Merlo discusses its sustainability endeavours


Merlo Coffee is on a mission to obtain carbon neutrality, and to get there, Head of Operations Simon Brooks reflects on its sustainability endeavours. 

Brisbane-based coffee company Merlo Coffee is turning up the heat on its sustainability goals, making a very deliberate effort to become more environmentally friendly in all its business practices.

Merlo’s Head of Operations Simon Brooks says this includes everything from discounts on reusable cups and compostable packaging, to recently installed solar panels at several facilities.

“Sustainability has become a buzz word in recent years, and people are increasingly looking to companies to implement sustainable business practices. There’s no reason for businesses to not try and do the most for the environment and do their part here in Australia,” says Simon.

“Our goal this year is to reduce our emissions even further, firstly by reintroducing reusable cups back into the marketplace as COVID-19 subsides.”

To incentivise customers, Merlo is offering a free coffee on purchase and $0.30 savings on refills for customers that use a reusable cup. The company also provides a complimentary coffee to customers who bring six Merlo cup trays in-store to be reused.

Merlo is determined to keep more than three million takeaway cups out of landfill. To help reach its goal, sustainable packaging company BioPak has introduced fully compostable, eco-friendly packaging for Merlo customers.

“Compostable BioCups from BioPak are the first and only products of their kind to be certified carbon neutral, B Corp, and commercially compostable to Australia and New Zealand standards. It allows customers to make a big difference through their choices,” says Simon.

“Now you can do something good for the earth by dropping a Merlo BioCup in our collection bins outside any Merlo Coffee store. These cups and lids will be combined with Merlo’s coffee grounds, food scraps and packaging and in less than 12 weeks, the by-product is utilised as a nutrient rich compost.”

Merlo’s BioPak cups use Ingeo polylactide bioplastics, which utilise a number of renewable resources such as plant oils, cellulose, starches, sugars, carbohydrates, bacteria and algae. This results in 75 per cent less greenhouse gases than conventional plastics.

“We distribute around five million cups per year from our warehouse, which is a huge amount of landfill. That’s a major reason why we partnered with BioPak, to make sure we reduce our wastage and do as little damage as possible [to the environment],” Simon says.

Merlo has even switched from double to single-wall cups, thereby saving 112 tonnes of paper and 335 tonnes of trees required to make the paper each year.

Merlo also exclusively uses BioPak’s compostable cups, lids, packaging, and cutlery across all retail stores.

Since partnering with BioPak, and from the period of June 2020 to July 2021, Simon says Merlo has made many positive contributions to replace conventional foodservice packaging, such as offsetting more than one million kilograms of carbon, the equivalent of driving four million kilometres in a new car.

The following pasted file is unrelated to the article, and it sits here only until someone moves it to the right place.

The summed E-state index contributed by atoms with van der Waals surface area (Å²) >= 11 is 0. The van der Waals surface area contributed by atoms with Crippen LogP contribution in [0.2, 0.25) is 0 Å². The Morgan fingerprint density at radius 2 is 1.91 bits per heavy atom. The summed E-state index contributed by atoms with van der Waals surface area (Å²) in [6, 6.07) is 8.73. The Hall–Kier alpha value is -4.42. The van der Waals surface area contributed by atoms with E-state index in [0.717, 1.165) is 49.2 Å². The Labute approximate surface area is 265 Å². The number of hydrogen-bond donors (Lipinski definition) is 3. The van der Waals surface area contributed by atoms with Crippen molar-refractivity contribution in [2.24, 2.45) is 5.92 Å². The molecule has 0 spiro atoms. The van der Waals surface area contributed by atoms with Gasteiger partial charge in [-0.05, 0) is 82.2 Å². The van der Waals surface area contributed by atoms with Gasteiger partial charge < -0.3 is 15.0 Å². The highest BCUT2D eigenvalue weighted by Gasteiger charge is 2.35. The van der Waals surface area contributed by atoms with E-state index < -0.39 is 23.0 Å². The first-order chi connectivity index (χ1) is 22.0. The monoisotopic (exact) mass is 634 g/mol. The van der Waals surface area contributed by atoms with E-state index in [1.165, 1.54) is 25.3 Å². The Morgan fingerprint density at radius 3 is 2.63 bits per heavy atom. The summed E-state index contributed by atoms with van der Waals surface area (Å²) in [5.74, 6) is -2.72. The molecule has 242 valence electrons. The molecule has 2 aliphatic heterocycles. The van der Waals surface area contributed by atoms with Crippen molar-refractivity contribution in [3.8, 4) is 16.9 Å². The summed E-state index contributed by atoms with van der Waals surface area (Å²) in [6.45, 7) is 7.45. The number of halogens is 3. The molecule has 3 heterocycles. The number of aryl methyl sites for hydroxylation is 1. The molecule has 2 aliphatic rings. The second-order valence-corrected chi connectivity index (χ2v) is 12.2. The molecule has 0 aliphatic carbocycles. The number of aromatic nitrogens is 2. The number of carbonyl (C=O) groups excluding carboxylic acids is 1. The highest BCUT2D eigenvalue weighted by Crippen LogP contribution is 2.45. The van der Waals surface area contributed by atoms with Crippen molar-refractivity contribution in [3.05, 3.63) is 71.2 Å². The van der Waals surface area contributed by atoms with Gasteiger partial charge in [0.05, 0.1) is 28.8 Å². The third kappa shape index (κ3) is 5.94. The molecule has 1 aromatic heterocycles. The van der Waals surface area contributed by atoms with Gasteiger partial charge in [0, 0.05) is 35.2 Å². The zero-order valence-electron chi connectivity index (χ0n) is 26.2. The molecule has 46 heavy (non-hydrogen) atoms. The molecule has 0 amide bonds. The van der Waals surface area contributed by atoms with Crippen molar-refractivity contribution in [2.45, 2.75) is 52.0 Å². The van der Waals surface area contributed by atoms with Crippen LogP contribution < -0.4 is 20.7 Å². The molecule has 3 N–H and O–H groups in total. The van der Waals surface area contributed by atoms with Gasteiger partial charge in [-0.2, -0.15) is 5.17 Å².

“We’ve also avoided 45,000 kilograms of plastic by choosing sustainable alternatives to finite fossil-based plastics,” says Simon.

Outside of the factory, Merlo has made a wider environmental contribution by planting 157 trees to support Rainforest Rescue and Greenfleet with their tree planting and environmental restoration initiatives.

“We’ve always been very sustainably focused, since [company founder] Dean Merlo started the business. We want to contribute as much as possible to support the Rainforest Rescue and the Greenfleet initiatives so we can replenish trees and the coffee industry as a whole,” Simon says.

A number of Merlo’s top selling beans, such as its Brazilian Single Origin and Decaf Blend are also Rainforest Alliance certified, ensuring compliance to rigorous environmental, social and economic criteria.

“It’s one of the largest non-profit organisations that supports responsible business. Not only does the alliance protect forests, but it improves the livelihoods of farmers, promotes their human rights, and helps them mitigate and adapt to the climate crisis. That’s why we promote the organisation, to help support the farmers, where it all begins,” says Simon.

In 2019, Merlo invested more than $300,000 in solar energy panels to power both its Eagle Farm and Bowen Hills roasting facilities. The use of solar energy offsets the large amounts of electricity used to power its roasters, which produce 1200 tonnes of roasted coffee per year.

The husks from its roasters are also compacted into pellets which can be used in the garden, as a fire starter or in worm farms.

“Our objective is to offset our carbon footprint by ensuring our roasting facilities are carbon neutral,” Simon says.

He is happy with Merlo’s sustainable efforts so far, but is driven by the company’s big future plans to reduce the company’s waste even further.

“We’re getting very close to where we want to be, however there’s still a way to go. There’s still a lot of takeaway packaging we’d like to get rid of, and we’d like to transfer our wholesale customers to compostable bags,” Simon says.

“We hope we set an example to other businesses of how easy it is to operate sustainably. There’s plenty of incentives and technologies out there to assist everyone, so there’s really no excuse.”

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This article appears in the June 2022 edition of BeanScene. Subscribe HERE.

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